It has been observed that trauma patients have elevated plasma procoagulant activity that could be assigned to an elevated concentration of tissue factor (TF). However, in many instances there is a discrepancy between the levels of TF and the procoagulant activity observed. We hypothesized that factor XIa (FXIa) could be responsible for this additional activity and that the presence and levels of both proteins could correlate with trauma severity.  Citrate plasma from 98 trauma patients (47 blunt, 17 penetrating, and 34 thermal) were evaluated in clotting assays for the presence of FXIa and TF activity using respective inhibitory antibodies.  When the three trauma patient groups were divided into two cohorts (Injury Severity Score [ISS] > 25 and ISS ≤ 25), higher frequencies and concentrations of both TF and FXIa were observed for all the more severe injury subgroups.  The majority of trauma patients have active FXIa in their plasma, with a significant fraction having active TF as well. Additionally, both TF and FXIa frequency and concentration directly relate to trauma severity. These data suggest the use of these two proteins as potential markers for the stratification of trauma patients.
View Article and Find Full Text PDF

Download full-text PDF

Source
http://dx.doi.org/10.1055/s-0038-1677030DOI Listing
http://www.ncbi.nlm.nih.gov/pmc/articles/PMC6524897PMC
January 2019

Thrombin generation profiles as predictors of symptomatic venous thromboembolism after trauma: A prospective cohort study.

J Trauma Acute Care Surg 2017 09;83(3):381-387

From the Department of Trauma and Critical Care Surgery (M.S.P., D.H.J., S.P.Z.), Department of Health Sciences Research (G.M.S., K.R.B., W.S.H., A.A.A., J.A.H.), Hematology Research (A.X., A.A.A., J.A.H.), Department of Surgery (M.J.F., S.K.D.), and Department of Internal Medicine (A.A.A., J.A.H.), Mayo Clinic, Rochester, Minnesota.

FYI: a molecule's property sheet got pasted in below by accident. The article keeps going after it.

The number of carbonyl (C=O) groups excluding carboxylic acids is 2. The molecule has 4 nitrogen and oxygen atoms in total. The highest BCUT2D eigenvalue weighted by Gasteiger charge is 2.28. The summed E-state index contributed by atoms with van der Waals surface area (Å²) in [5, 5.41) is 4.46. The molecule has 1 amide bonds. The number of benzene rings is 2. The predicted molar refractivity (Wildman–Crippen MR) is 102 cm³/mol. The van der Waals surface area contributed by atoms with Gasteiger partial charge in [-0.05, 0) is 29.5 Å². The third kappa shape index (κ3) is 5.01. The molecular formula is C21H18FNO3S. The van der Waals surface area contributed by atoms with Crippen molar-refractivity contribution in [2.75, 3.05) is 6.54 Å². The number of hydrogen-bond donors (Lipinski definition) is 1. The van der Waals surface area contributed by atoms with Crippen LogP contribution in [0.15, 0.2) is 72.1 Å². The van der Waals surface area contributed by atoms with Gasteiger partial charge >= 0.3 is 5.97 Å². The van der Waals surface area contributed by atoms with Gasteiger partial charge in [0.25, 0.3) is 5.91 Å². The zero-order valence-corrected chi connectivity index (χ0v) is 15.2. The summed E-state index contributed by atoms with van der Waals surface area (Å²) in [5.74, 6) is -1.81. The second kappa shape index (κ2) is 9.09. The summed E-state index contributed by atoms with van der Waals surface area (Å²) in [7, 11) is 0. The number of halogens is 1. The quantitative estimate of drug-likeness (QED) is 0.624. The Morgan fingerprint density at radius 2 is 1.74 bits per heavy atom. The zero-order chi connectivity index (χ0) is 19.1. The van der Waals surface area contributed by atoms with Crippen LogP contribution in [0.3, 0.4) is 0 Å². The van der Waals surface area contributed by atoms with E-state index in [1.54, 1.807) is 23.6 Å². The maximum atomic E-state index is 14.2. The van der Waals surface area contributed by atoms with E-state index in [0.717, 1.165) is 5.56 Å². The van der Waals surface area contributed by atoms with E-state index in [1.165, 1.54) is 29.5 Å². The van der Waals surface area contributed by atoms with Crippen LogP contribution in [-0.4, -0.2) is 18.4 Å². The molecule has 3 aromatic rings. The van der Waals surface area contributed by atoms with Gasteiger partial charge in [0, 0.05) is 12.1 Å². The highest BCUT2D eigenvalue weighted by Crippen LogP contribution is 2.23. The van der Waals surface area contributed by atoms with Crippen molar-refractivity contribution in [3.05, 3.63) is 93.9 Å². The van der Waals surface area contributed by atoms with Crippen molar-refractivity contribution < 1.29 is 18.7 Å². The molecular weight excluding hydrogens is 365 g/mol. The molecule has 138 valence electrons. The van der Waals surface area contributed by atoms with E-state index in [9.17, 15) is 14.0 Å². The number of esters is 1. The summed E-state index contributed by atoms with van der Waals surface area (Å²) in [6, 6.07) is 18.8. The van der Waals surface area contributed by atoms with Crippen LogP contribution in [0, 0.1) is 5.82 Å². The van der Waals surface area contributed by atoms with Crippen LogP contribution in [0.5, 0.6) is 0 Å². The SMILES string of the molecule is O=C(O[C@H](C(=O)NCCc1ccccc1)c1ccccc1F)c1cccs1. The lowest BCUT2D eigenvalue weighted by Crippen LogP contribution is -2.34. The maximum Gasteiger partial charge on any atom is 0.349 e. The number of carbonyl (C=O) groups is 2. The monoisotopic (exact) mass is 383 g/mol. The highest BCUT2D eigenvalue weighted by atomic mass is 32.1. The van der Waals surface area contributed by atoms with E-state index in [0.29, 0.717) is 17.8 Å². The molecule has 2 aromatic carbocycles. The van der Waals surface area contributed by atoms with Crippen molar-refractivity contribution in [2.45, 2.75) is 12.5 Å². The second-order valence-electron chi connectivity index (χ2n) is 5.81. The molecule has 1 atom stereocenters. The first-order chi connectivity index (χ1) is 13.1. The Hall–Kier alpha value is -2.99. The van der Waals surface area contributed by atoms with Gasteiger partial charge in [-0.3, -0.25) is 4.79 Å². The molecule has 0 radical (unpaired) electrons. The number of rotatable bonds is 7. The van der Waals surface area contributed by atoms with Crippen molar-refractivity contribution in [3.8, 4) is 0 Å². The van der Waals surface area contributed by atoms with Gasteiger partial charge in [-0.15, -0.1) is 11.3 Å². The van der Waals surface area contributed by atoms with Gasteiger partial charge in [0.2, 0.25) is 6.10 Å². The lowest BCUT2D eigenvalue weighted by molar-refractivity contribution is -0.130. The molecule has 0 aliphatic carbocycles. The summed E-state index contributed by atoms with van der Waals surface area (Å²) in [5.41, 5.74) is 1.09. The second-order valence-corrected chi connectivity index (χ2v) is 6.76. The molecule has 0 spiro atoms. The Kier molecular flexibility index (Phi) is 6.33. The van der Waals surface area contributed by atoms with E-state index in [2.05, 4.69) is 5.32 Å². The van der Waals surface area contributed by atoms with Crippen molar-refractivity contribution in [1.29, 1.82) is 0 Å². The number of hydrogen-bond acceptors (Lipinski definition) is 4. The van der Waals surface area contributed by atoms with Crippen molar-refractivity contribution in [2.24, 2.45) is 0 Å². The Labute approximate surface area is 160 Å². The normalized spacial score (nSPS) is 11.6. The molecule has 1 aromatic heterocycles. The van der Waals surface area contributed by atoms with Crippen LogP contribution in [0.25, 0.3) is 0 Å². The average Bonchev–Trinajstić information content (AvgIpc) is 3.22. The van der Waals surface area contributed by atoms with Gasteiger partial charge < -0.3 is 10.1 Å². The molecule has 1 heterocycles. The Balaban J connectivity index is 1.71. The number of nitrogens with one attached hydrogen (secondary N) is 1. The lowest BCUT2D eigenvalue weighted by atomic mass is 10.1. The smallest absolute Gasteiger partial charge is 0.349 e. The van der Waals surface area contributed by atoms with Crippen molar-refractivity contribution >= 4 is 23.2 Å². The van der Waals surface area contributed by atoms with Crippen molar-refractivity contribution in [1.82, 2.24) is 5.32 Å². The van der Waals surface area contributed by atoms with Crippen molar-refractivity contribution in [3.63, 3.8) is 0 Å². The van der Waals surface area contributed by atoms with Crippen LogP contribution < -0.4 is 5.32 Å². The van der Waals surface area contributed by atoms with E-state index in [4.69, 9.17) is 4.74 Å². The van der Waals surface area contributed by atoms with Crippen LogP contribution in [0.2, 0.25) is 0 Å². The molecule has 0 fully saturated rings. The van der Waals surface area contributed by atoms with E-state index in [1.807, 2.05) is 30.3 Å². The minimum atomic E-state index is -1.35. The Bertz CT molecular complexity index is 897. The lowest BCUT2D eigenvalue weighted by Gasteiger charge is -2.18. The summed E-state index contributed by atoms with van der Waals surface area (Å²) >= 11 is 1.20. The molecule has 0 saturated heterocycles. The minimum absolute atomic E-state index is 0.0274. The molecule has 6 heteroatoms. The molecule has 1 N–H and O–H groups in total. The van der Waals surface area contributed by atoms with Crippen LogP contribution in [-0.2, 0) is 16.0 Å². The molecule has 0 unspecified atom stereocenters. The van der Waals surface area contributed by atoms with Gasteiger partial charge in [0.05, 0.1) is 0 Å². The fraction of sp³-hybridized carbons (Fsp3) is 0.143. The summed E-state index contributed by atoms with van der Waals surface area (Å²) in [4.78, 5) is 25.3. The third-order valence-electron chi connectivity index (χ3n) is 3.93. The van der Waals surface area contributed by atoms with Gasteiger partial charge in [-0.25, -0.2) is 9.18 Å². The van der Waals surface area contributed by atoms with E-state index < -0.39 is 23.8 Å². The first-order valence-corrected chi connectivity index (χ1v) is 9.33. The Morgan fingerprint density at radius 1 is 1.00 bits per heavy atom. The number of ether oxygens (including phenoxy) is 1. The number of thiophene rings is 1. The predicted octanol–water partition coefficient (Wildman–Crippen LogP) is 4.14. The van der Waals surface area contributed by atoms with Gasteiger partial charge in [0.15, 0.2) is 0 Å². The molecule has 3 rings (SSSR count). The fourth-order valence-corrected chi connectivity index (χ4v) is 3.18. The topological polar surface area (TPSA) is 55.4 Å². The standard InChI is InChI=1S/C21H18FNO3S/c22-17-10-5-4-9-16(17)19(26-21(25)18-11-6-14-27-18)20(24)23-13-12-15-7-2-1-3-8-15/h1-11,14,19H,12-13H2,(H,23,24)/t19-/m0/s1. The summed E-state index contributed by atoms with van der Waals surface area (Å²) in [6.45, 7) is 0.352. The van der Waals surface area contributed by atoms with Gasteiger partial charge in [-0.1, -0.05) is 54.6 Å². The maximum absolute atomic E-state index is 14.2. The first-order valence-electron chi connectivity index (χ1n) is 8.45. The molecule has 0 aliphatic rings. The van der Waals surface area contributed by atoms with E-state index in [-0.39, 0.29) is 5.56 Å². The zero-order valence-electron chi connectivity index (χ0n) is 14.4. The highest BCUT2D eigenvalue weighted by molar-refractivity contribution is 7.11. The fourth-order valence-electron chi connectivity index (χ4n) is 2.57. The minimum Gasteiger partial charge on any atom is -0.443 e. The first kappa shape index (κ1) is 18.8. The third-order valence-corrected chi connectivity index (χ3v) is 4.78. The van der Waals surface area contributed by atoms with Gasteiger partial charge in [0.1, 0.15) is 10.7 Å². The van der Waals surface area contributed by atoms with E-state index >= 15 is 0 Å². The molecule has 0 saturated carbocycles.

Background: Reliable biomarkers predictive of venous thromboembolism (VTE) after acute trauma are uncertain. The objective of the study was to identify risk factors for symptomatic VTE after trauma, including individual plasma coagulome characteristics as reflected by thrombin generation.

Methods: In a prospective, case-cohort study, trauma patients were enrolled over the 4.5-year period, 2011 to 2015. Blood was collected by venipuncture into 3.2% trisodium citrate at 0, 6, 12, 24, and 72 hours after injury and at hospital discharge. Platelet poor plasma was stored at -80 °C until analysis. Thrombin generation, as determined by the calibrated automated thrombogram (CAT) using 5 pM tissue factor (TF)/4 μM phospholipid (PS), was reported as peak height (nM thrombin) and time to peak height (ttPeak [minutes]). Data are presented as median [IQR] or hazard ratio with 95% CI.

Results: Among 453 trauma patients (injury severity score = 13.0 [6.0, 22.0], hospital length of stay = 4.0 [2.0, 10.0] days, age = 49 [28, 64] years, 71% male, 96% with blunt mechanism, mortality 3.2%), 83 developed symptomatic VTE within 92 days after injury (35 [42%] after hospital discharge). In a weighted, multivariate Cox model that included clinical and CAT characteristics available within 24 hours of admission, increased patient age (1.35 [1.19,1.52] per 10 years, p < 0.0001), body mass index ≥30 kg/m (4.45 [2.13,9.31], p < 0.0001), any surgery requiring general anesthesia (2.53 [1.53,4.19], p = 0.0003) and first available ttPeak (1.67 [1.29, 2.15], p < 0.00001) were independent predictors of incident symptomatic VTE within 92 days after trauma (C-statistic = 0.799).

Conclusion: The individual's plasma coagulome (as reflected by thrombin generation) is an independent predictor of VTE after trauma. Clinical characteristics and ttPeak can be used to stratify acute trauma patients into high and low risk for VTE.

Level Of Evidence: Prognostic, level III.
View Article and Find Full Text PDF

Download full-text PDF

Source